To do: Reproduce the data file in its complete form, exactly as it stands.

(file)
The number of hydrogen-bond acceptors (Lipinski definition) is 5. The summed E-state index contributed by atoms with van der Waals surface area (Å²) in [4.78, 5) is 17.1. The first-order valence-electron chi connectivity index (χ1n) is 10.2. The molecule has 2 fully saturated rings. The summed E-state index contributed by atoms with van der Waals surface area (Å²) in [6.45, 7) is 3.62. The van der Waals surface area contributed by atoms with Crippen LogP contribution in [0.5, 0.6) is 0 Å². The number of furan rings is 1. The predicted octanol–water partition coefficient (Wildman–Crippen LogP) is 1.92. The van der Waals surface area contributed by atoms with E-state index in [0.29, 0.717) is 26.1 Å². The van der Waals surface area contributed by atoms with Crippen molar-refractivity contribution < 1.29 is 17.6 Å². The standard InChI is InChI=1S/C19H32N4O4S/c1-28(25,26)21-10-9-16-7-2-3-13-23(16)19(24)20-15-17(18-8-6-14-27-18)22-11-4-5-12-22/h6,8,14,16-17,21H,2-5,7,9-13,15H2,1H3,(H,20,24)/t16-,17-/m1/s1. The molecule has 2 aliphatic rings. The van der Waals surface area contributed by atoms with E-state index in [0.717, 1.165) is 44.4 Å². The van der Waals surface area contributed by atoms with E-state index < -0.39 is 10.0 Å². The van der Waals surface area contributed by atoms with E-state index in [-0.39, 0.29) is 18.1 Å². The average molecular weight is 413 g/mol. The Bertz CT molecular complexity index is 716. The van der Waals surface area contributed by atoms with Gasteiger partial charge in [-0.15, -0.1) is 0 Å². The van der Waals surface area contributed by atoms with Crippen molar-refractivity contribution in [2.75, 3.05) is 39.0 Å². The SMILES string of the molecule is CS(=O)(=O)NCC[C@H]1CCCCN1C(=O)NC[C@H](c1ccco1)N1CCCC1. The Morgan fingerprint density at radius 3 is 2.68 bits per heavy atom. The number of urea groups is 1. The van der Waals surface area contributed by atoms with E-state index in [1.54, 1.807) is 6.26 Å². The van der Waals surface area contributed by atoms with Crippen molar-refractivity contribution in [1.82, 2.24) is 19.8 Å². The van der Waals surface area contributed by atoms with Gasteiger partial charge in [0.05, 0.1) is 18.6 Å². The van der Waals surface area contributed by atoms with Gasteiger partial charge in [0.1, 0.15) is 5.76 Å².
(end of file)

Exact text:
The number of hydrogen-bond acceptors (Lipinski definition) is 5. The summed E-state index contributed by atoms with van der Waals surface area (Å²) in [4.78, 5) is 17.1. The first-order valence-electron chi connectivity index (χ1n) is 10.2. The molecule has 2 fully saturated rings. The summed E-state index contributed by atoms with van der Waals surface area (Å²) in [6.45, 7) is 3.62. The van der Waals surface area contributed by atoms with Crippen LogP contribution in [0.5, 0.6) is 0 Å². The number of furan rings is 1. The predicted octanol–water partition coefficient (Wildman–Crippen LogP) is 1.92. The van der Waals surface area contributed by atoms with E-state index in [0.29, 0.717) is 26.1 Å². The van der Waals surface area contributed by atoms with Crippen molar-refractivity contribution < 1.29 is 17.6 Å². The standard InChI is InChI=1S/C19H32N4O4S/c1-28(25,26)21-10-9-16-7-2-3-13-23(16)19(24)20-15-17(18-8-6-14-27-18)22-11-4-5-12-22/h6,8,14,16-17,21H,2-5,7,9-13,15H2,1H3,(H,20,24)/t16-,17-/m1/s1. The molecule has 2 aliphatic rings. The van der Waals surface area contributed by atoms with E-state index in [0.717, 1.165) is 44.4 Å². The van der Waals surface area contributed by atoms with E-state index < -0.39 is 10.0 Å². The van der Waals surface area contributed by atoms with E-state index in [-0.39, 0.29) is 18.1 Å². The average molecular weight is 413 g/mol. The Bertz CT molecular complexity index is 716. The van der Waals surface area contributed by atoms with Gasteiger partial charge in [-0.15, -0.1) is 0 Å². The van der Waals surface area contributed by atoms with Crippen molar-refractivity contribution in [2.75, 3.05) is 39.0 Å². The SMILES string of the molecule is CS(=O)(=O)NCC[C@H]1CCCCN1C(=O)NC[C@H](c1ccco1)N1CCCC1. The Morgan fingerprint density at radius 3 is 2.68 bits per heavy atom. The number of urea groups is 1. The van der Waals surface area contributed by atoms with E-state index in [1.54, 1.807) is 6.26 Å². The van der Waals surface area contributed by atoms with Crippen molar-refractivity contribution in [1.82, 2.24) is 19.8 Å². The van der Waals surface area contributed by atoms with Gasteiger partial charge in [0.05, 0.1) is 18.6 Å². The van der Waals surface area contributed by atoms with Gasteiger partial charge in [0.1, 0.15) is 5.76 Å².